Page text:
Book promotion is relentlessly exhausting. It requires constant attention, patience, and tons of industry. The challenge is especially exacting if you embark on a campaign of radio interviews and podcasts. Whether they are worth the time and effort is open to debate, often depending on the specific goals (and budget) of the writer. But investment returns aside, audio interviews can be wonderfully uplifting, revealing, and intrinsically rewarding experiences. If you are tempted to take the ride, here is a ten-point blueprint to guide you along the way.

First, don’t fear the host! They’ve agreed to interview you because they like what you’ve written or what they’ve read about you and your work. They want to promote your book, which in turn promotes their show. Know that interview hosts are ill-disposed to entrap you with gotcha questions; they want you to come off well.

Second, unless told or you learn otherwise, assume your host has not read all or even any of your book, an awareness that will help you frame some answers. Some of course will have read it and may be poised with specific excerpts to explore with you. But some won’t have taken the plunge. Plan appropriately.

Third, you won’t generally receive advance questions. The good news is, most questions will land in your sweet spot—about you as a writer and your book—for which you can easily prepare. For fiction at least, here are common queries:

• What inspired the book?
• How did you select the title and what does it mean to you?
• What process did you follow, including research?
• What role did intuition play in writing the book?
• Which character(s) were the hardest to get to know? Why?
• How much of the book is autobiographical?
• What was the hardest scene to write?
• What did you edit out of the book—and why?
• What do you hope readers will take away from the book?
• What did you learn about yourself in writing the book?
• What goals for the book did you achieve?
• How did you get started as a writer?
• How does your writing reflect both art and craft?
• What is your writing routine?
• Where do you find inspiration to write?
• Who are your favorite writers—and why?
• What advice do you have for beginning writers?
• What is next for you?

Fourth, prepare for questions you don’t necessarily expect but about which you have anxiety, e.g., anything arguably contentious. Think about where readers might push back on the narrative. You may not hear controversial questions, but you want a planned sense for how to handle them. Don’t be defensive, affirm the question, respond openly, and use the opportunity to transition to the strengths of your work.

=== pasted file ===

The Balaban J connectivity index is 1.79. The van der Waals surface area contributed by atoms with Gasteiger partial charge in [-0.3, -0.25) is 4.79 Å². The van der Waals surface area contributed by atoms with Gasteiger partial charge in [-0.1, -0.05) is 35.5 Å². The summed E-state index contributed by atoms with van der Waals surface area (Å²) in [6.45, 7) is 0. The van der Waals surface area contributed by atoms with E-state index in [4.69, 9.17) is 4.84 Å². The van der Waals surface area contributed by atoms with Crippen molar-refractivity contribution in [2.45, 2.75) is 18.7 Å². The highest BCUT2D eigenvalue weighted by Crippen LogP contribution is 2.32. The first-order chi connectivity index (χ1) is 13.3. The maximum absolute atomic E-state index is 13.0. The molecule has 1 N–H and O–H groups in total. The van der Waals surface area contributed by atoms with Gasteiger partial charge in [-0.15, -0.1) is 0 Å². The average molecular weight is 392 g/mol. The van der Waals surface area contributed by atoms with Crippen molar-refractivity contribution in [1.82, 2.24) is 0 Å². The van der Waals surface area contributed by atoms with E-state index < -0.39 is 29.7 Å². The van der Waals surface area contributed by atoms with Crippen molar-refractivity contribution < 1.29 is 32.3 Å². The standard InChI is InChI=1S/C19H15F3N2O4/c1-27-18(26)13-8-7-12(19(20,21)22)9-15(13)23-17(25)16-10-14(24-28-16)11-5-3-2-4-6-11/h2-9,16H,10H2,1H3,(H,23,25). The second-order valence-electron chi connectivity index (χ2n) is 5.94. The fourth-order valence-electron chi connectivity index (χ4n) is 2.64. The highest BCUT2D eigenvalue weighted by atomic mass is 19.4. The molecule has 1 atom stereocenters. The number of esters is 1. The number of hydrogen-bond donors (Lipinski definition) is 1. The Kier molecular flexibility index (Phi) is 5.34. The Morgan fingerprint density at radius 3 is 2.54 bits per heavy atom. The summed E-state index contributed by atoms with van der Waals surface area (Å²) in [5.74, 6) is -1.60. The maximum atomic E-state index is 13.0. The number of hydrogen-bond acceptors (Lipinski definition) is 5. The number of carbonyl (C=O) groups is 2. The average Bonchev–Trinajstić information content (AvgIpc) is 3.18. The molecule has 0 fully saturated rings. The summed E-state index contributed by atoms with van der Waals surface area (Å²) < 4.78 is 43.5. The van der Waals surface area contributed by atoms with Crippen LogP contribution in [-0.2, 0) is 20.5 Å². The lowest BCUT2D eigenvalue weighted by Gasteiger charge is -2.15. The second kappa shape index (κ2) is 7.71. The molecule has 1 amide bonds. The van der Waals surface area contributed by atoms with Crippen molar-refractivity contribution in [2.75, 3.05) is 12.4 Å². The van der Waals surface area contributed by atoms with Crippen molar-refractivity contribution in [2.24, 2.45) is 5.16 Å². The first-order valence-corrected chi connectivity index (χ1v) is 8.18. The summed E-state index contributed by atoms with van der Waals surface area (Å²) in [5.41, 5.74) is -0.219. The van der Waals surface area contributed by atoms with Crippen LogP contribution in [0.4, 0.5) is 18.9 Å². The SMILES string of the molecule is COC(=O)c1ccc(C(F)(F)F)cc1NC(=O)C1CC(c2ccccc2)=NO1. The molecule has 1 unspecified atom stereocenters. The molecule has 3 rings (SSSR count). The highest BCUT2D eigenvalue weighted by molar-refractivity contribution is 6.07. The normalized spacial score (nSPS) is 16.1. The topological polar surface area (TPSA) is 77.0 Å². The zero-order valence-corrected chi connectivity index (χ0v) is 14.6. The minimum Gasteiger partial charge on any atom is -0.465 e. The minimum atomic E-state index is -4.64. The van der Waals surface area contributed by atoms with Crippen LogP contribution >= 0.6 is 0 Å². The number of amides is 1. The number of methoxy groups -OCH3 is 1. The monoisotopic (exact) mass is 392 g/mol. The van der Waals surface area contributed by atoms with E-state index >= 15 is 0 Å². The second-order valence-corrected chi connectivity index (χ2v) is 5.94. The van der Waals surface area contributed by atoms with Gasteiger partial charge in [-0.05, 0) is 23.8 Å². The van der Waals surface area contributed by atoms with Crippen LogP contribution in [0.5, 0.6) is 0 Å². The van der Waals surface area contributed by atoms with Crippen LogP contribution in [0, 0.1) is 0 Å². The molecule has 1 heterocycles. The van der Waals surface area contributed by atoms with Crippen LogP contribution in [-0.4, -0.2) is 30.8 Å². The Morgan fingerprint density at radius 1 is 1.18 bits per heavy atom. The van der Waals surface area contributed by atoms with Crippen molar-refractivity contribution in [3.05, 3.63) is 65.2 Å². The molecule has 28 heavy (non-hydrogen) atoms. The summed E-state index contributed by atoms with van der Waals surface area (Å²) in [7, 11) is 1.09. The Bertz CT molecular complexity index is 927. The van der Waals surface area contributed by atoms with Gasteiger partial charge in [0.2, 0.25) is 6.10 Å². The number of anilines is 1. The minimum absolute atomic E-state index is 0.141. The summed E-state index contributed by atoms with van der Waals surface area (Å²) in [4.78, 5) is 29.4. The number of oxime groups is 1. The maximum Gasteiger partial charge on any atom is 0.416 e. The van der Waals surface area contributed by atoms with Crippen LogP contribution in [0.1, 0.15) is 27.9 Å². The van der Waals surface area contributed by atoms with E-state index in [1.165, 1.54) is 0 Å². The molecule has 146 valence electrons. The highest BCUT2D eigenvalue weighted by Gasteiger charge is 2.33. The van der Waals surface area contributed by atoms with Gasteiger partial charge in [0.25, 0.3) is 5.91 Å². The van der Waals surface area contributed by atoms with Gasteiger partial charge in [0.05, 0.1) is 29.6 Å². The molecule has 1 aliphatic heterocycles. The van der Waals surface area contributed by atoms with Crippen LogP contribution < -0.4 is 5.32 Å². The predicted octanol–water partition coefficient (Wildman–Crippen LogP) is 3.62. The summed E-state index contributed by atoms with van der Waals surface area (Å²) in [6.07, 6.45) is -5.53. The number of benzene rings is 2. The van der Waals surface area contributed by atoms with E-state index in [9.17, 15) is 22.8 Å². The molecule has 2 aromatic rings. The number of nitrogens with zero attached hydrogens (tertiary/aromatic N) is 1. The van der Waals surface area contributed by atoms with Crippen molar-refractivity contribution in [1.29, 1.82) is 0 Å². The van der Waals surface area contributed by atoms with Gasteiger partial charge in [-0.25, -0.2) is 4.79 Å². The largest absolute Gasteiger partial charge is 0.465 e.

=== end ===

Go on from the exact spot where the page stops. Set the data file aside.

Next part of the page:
Fifth, be armed with promotional sound bites to intersperse during the interview when the strategic moment strikes you. Hosts will promote your work, but not necessarily in the way you are inclined to do. Be your own best advocate.

Sixth, be yourself, using a conversationalist and sometimes casual style. Having the host and their audience like you personally is effective promotion and brand building. Listeners want to connect.

Seventh, without being mawkish, compliment your interviewer when practical, e.g., “That is an insightful question.” Interviewers are thoughtful and often put provocative questions you haven’t previously received or contemplated. Commend the questioner. They deserve it.

Eighth, be open to new nuances about your work. Interviewers might surprise you with different angles, e.g., about a simmering subtext to which you’ve paid little mind. Sometimes we write from our internal GPS without taking a deep dive into subtle meanings. We may in those instances trigger heartfelt responses unwittingly. Readers react in so many disparate ways to the same narrative. When a new perspective is offered, don’t fight it; embrace and run with it.

Ninth, have a ready social media plan for exploiting interview content, e.g., pull quotes from the Q&A. Don’t rely entirely on the program’s audience reach for impact. Keep in mind that some interviews get posted or reduced to internet or print media content while others may not. Consider, too, asking for advance permission to record the interview. And don’t forget to post available interview recordings to the media link on your website.

Tenth, most of all, have fun. While you should generally be mindful of how you phrase things, enjoy the give and take and immerse yourself in as natural a flow as possible. Delightful banter will render the experience worthwhile of itself.

Give it a whirl. You may be the better for it.

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